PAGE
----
Safeguarding audits for payment service firms and electronic money institutions
Read time: 3 mins
Service: Audit & assurance Sector: Payment services
This was part of my webinar presentation, earlier this year on the 14th May, for the Association of UK Payment Institutions on Safeguarding.
PKF works for clients in a number of regulated sectors. One of these is insurance broking. This sector is about 10 years ahead of the payments sector in terms of its history of regulation. Like the payments sector, the insurance broking sector handles client monies. Every insurance broker that manages client monies on a non-risk transfer basis must have an annual external audit that needs to be completed within 4 months of its year-end. At the end of the audit, a report is addressed to the FCA that details the broker’s compliance with the client money regulations and any breaches that may have been identified in the audit process.
I believe that it is only a matter of time that the payments sector will introduce external safeguarding audits so as to strengthen the way they safeguard funds.
Which firms are affected?The firms affected are those that are required to have their financial statements audited under the Companies Act 2006. As such, all electronic money institutions (EMIs) will need to have an annual safeguarding audit. EMIs are ineligible companies under the Companies Act, so regardless of their size, must have their financial statements audited. For Payment Institutions (PI), there is an audit requirement if the firm exceeds at least 2 of the following thresholds: turnover over £10.2 million; gross assets over £5.1 million and more than 50 employees.
Firms may voluntarily have a safeguarding audit, even if they do not need to have a financial statement audit.
When does the requirement to have a safeguarding audit start?The requirement takes place with immediate effect. Firms should familiarise themselves with the FCA guidance as soon as possible and take steps to ensure that their procedures and controls meet with FCA expectations.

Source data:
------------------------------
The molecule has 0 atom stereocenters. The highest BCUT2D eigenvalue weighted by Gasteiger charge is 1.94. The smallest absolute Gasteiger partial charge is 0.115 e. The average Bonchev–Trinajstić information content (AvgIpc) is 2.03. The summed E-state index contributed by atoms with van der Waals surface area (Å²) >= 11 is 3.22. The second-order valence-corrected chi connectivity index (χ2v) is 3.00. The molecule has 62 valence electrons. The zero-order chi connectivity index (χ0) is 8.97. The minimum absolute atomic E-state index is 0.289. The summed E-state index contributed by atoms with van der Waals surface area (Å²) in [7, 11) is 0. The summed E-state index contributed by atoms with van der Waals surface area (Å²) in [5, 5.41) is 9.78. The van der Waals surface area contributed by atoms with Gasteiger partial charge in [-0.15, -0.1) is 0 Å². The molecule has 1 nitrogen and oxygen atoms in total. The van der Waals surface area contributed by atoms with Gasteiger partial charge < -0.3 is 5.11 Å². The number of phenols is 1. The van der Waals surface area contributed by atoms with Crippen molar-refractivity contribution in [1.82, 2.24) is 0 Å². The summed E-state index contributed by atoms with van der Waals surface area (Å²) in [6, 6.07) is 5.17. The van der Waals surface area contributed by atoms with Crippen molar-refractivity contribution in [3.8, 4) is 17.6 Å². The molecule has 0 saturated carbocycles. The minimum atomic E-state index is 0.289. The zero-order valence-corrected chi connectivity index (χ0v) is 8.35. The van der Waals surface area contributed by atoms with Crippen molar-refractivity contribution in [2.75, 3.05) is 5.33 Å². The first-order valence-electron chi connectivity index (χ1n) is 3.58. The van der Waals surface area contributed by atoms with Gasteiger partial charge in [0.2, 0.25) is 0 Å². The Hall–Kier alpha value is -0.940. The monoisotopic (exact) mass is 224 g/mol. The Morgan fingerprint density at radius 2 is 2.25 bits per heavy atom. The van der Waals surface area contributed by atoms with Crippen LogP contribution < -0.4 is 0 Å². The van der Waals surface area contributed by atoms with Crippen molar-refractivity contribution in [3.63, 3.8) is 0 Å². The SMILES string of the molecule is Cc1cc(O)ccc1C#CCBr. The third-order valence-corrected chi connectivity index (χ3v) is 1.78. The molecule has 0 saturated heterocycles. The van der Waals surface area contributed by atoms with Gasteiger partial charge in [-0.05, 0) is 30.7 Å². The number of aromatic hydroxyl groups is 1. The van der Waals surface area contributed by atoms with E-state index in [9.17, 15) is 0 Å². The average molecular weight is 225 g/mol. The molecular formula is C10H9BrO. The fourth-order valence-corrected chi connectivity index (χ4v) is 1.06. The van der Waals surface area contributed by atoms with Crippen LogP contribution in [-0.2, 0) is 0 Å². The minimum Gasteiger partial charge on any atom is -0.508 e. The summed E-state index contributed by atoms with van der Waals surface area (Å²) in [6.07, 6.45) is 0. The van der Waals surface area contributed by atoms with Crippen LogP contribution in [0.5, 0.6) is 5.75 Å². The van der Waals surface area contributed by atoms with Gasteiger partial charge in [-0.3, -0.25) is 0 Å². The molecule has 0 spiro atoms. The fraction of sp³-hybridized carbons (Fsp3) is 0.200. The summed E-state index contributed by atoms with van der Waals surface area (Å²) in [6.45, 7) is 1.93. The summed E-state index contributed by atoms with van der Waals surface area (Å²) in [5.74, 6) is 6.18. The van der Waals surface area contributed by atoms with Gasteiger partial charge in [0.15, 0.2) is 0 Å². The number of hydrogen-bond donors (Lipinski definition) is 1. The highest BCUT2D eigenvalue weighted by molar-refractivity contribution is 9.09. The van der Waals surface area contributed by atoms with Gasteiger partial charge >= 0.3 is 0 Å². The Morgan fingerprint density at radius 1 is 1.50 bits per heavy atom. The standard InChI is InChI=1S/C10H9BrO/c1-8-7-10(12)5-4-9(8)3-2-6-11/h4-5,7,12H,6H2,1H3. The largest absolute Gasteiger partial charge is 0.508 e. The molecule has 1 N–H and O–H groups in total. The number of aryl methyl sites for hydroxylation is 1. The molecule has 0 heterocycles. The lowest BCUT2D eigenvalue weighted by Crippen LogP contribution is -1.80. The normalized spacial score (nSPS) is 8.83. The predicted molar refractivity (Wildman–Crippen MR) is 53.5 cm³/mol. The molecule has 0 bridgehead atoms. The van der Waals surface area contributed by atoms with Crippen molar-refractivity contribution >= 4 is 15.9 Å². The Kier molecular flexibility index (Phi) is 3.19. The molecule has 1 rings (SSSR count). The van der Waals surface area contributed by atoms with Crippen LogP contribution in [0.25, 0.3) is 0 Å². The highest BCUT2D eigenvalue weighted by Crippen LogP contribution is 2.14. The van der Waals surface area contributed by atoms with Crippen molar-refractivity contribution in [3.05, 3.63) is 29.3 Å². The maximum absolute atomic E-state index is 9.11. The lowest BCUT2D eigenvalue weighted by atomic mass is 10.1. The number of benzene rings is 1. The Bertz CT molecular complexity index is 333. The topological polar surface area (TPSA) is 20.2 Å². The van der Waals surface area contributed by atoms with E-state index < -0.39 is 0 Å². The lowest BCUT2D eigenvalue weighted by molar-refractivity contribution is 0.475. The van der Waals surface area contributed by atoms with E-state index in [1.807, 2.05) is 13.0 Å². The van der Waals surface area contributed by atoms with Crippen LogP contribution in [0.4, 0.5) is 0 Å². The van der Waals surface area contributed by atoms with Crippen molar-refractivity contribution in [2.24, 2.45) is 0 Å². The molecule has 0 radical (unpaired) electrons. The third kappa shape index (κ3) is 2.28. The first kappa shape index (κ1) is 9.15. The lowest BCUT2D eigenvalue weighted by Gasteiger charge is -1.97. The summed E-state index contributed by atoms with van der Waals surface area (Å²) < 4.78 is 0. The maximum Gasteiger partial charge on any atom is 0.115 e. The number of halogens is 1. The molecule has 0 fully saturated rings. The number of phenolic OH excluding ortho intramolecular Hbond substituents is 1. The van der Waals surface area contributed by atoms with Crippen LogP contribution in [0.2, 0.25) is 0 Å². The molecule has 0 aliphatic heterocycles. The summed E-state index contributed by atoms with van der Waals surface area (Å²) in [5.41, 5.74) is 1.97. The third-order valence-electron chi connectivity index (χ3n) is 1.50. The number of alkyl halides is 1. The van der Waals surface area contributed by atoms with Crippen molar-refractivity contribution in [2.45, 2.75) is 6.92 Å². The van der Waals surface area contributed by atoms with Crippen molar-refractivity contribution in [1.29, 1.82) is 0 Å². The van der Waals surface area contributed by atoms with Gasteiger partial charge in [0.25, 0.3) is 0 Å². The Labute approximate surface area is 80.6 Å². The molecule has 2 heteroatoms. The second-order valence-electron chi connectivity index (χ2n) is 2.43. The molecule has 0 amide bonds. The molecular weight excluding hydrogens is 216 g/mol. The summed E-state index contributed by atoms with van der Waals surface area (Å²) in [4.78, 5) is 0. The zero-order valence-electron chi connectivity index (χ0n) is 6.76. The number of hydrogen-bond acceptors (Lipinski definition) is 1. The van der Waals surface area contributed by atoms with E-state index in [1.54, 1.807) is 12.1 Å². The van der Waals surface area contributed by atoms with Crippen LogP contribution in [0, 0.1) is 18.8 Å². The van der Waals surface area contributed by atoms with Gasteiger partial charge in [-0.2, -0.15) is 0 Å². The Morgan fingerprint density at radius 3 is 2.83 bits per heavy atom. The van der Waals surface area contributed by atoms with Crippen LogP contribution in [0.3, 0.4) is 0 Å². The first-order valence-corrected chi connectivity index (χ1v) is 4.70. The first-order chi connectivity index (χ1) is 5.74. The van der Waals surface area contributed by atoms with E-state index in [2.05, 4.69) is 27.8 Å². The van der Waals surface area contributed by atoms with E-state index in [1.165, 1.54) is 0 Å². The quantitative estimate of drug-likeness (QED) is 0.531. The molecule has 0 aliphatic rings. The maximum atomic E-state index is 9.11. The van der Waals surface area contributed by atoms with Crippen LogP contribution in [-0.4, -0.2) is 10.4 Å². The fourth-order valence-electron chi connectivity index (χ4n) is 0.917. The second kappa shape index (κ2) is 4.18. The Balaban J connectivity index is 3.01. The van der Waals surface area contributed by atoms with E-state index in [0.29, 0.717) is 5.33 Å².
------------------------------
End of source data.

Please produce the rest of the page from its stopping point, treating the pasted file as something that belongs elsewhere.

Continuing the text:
The guidance does not specify a date when this safeguarding requirement applies.
Our advice would be that the safeguarding audit period coincides with the financial year end of your company. If the Company’s year-end is, say, 30 September 2020, then the safeguarding audit period should also be for that year. Although, there is nothing to stop you from having a different audit period.
What do you need to consider when appointing a safeguarding auditor?The FCA guidance says the safeguarding audit should be carried out by either an audit firm or another external firm or consultant. The FCA expects firms to exercise due skill, care and diligence in selecting and appointing auditors for this purpose. A firm needs to satisfy itself that its proposed auditor has specialist knowledge in auditing compliance with the safeguarding requirements under the PSRs/EMRs, taking into account the nature and the scale of the business.
Some points to consider in the evaluation process for selecting your safeguarding auditor are:
- Is the audit firm a registered auditor? Registered auditors are subject to annual reviews of their work by external regulators such as the Institute of Chartered Accountants in England and Wales or the Financial Reporting Council. These external reviews provide assurance of the quality of the work of such firms.
- Does the audit firm have other payments/electronic money clients? The more payments sector clients the auditor has, the more likely they are to have developed expertise in the sector.
- Does the audit firm have a dedicated payments/electronic money team? The presence of a specialist team would also indicate sectoral expertise.
- Does the audit firm carry out client money audits in other regulated sectors? Although safeguarding audits are new for payments and electronic money firms, if a potential auditor is carrying out client money audits for other regulated sectors, this provides comfort that a safeguarding audit will be nothing new for them.